Respondent notifications: After building and designing your intake form in Typeform, you will need to configure the respondent notifications. Essentially, this is the email each client will receive after completing their intake form. Typeform allows you to add specific responses to this email, which I use to create an email receipt of their payment. It looks something like this:
Hello 1 – [Your name:]
Thank you for your submission! I’ll be in touch with you very shortly with the next steps based on the service package you have selected. If you have any questions or concerns in the meantime, don’t hesitate to hit “reply” on this email. I’m happy to help, and appreciate your business!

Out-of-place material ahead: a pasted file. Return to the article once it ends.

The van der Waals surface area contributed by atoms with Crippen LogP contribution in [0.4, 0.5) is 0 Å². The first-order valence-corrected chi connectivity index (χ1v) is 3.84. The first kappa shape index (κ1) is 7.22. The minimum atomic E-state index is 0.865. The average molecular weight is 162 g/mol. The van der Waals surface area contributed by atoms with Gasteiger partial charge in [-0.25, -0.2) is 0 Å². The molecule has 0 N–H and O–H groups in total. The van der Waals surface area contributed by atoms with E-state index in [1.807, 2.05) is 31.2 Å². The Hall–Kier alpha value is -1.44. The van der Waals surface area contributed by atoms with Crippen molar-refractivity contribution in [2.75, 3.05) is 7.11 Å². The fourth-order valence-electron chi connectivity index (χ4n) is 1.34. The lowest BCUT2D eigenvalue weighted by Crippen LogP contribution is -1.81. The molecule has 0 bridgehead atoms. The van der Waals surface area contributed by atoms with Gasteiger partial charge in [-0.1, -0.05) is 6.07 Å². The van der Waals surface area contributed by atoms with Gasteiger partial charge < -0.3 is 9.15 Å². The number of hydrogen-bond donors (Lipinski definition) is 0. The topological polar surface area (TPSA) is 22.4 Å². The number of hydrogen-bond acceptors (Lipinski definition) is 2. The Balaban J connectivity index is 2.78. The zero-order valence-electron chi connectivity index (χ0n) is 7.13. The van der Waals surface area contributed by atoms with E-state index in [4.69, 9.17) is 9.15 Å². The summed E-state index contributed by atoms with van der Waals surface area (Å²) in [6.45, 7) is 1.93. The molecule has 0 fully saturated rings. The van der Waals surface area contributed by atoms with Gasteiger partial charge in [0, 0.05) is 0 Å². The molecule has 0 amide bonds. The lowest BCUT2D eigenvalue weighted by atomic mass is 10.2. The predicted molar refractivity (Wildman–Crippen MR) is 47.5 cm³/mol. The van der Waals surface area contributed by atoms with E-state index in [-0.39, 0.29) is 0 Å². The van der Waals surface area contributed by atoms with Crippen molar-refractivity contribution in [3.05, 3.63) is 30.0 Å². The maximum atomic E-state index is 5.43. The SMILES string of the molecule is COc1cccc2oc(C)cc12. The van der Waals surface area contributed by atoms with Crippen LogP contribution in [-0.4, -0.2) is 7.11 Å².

For receipt purposes:
You signed up for the following service(s): [name of service package…]
For your records, you paid [price]
Thank you & have a nice day!
Typeform fills in the name, service package, and price based on the responses in the intake form.
You may also want to include links to your FAQ sheet and scheduling tool in this email as well, just in case your client skipped over the thank you page in your Typeform.
As I mentioned earlier, an FAQ sheet is a great resource for your clients and helps you alleviate the back-and-forth email exchange that tends to happen. It’s also a great way for you to set expectations and guidelines for your client interaction. In addition to the questions you frequently get asked, consider including:
Your work hours: Let clients know upfront that you will only be available via email/phone during specific office hours. If they contact you outside of these office hours, let them know the average time it takes for you to get back to them.